I went to Barcelona for the first time in September of 2019. I was in awe of the beautiful, vibrant city as much as the beautiful, vibrant people that live there. Walking Barcelona was quite enjoyable, and whenever I got tired there was always a nice little vermuteria nearby. For those that are not in the know: good vermouth, a couple cubes of ice, carbonated water, an olive and an orange makes for the most beautiful day time drink you could ever wish for. (please follow appropriate age guidelines, cheers)
I love shooting on rangefinders and for a long time my preference has leaned towards the Leica M2, mainly because of my love of the 35mm Zeiss Biogon f/2.8. But, as it will happen, I started to drift towards the 50mm focal length, and even though it is nice to have the M2 and the ability to see your subject enter the frame. Long story short – this is only my preference – but I really enjoy shooting 50mm on a Leica M3. It is just soooo clean in that big, beautiful viewfinder.
So that was the combo I found myself shooting with whilst walking the Catalonian streets: A 1960 Leica M3 and the Summicron dual range (I kept the goggles in the bag).
While walking throughout the winding streets of the Gothic quarter and into El Raval I stumbled upon a Lomo store. The store manager was very friendly and we chatted in spanglish about shooting film and whatnot.
After that pleasant interaction, I walked out with my first ever roll of Lomography Potsdam Kino (a rebirth of sorts for a classic german cine film stock). I wanted to spend more money on some of the gorgeous refurbished polaroids, but one roll of film would have to do.
Overall I’m quite pleased with the tones. I love the contrast, of which there is more than I thought there would be based on the reviews I had read. It did pretty well with the shadows. The most interesting characteristic for me is the combination of low grain that has a softness rather than a sharpness to it. Keep in mind these are low end scans done at home, on a canon scan 9000f. Not sure how this holds up in the dark room or when professionally scanned, but for my intents and purposes I like it.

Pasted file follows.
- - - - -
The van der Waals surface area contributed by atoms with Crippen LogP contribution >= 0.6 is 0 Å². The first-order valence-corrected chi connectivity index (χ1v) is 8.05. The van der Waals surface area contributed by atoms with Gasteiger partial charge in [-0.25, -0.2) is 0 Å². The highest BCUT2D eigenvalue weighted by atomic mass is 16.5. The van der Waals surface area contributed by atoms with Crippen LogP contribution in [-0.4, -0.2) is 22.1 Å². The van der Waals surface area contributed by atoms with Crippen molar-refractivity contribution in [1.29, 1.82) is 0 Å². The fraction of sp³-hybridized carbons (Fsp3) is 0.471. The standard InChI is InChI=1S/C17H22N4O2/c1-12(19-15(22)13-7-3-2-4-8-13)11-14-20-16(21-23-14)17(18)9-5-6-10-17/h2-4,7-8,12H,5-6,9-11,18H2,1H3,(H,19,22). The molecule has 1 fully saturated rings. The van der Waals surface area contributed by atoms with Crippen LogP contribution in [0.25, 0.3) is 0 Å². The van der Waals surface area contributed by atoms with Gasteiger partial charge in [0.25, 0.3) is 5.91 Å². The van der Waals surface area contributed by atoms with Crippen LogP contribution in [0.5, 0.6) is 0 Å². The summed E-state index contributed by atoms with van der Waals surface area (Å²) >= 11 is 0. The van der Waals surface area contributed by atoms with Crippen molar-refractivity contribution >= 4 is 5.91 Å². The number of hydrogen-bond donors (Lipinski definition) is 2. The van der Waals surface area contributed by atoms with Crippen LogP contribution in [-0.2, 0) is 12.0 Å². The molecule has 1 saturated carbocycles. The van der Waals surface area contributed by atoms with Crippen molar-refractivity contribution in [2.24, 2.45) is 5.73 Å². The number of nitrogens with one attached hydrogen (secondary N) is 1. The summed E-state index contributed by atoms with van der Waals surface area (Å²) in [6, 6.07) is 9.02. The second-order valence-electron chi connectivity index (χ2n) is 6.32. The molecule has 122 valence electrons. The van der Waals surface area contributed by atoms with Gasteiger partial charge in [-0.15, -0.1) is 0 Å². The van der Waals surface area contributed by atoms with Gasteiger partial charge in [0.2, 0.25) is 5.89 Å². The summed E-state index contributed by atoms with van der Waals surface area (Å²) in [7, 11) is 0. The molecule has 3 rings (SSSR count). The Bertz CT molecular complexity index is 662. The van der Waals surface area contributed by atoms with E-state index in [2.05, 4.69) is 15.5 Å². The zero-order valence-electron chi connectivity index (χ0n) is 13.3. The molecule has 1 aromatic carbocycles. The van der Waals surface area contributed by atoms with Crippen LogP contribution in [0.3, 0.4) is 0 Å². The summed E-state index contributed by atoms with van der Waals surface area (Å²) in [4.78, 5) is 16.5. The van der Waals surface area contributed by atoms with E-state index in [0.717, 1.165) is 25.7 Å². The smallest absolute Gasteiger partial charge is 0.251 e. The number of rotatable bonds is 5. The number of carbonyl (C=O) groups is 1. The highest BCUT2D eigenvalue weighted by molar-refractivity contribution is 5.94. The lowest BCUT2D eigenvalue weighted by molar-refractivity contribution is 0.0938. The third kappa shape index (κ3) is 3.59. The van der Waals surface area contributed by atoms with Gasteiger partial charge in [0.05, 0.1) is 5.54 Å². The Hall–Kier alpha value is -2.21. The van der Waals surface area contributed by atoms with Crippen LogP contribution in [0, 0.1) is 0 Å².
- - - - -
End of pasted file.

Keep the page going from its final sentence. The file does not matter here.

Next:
My love for Lomography film has been growing after early skepticism kept me at bay. I wouldn’t say I am going to stop bulk loading Ilford HP5 anytime soon, but I definitely won’t hesitate to run some more Lomography rolls, especially b&w, through my camera in the future.
Stay safe everyone!
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3 thoughts on “5 Frames in Barcelona with Leica M3 and Lomography Potsdam – By Steve Karsten”
It’s history as a film is wonderful, excellent of Lomography to bring it to a wider audience, but it’s an Agfa film from the 30s (improved over time) that was made at the massive Agfa plant at Orlen, south of Berlin. After the war it was in East Germany, and Agfa prevented the use of its name, so it rebranded itself ORiginal WOlfen (Orwo). I shoot both this (now the uN55) and the 400 (now N75). You can buy it in bulk and self load like I do. Wonderful film, really dreamy and cinematic!
I have been looking for a medium format film with a look similar to Kodak 2238, which is a sharp, low grain, high contrast film with iso of 25. I had bought three rolls of Potsdam 120 3 weeks ago hoping that it might be close to the higher contrast look that I like. Potsdam clearly has the look, and a higher speed as a bonus. Time to load up my Super Ikonta with a roll of Potsdam. Thanks Steve Karsten.
Wow,… don’t you find the contrast highly problematic?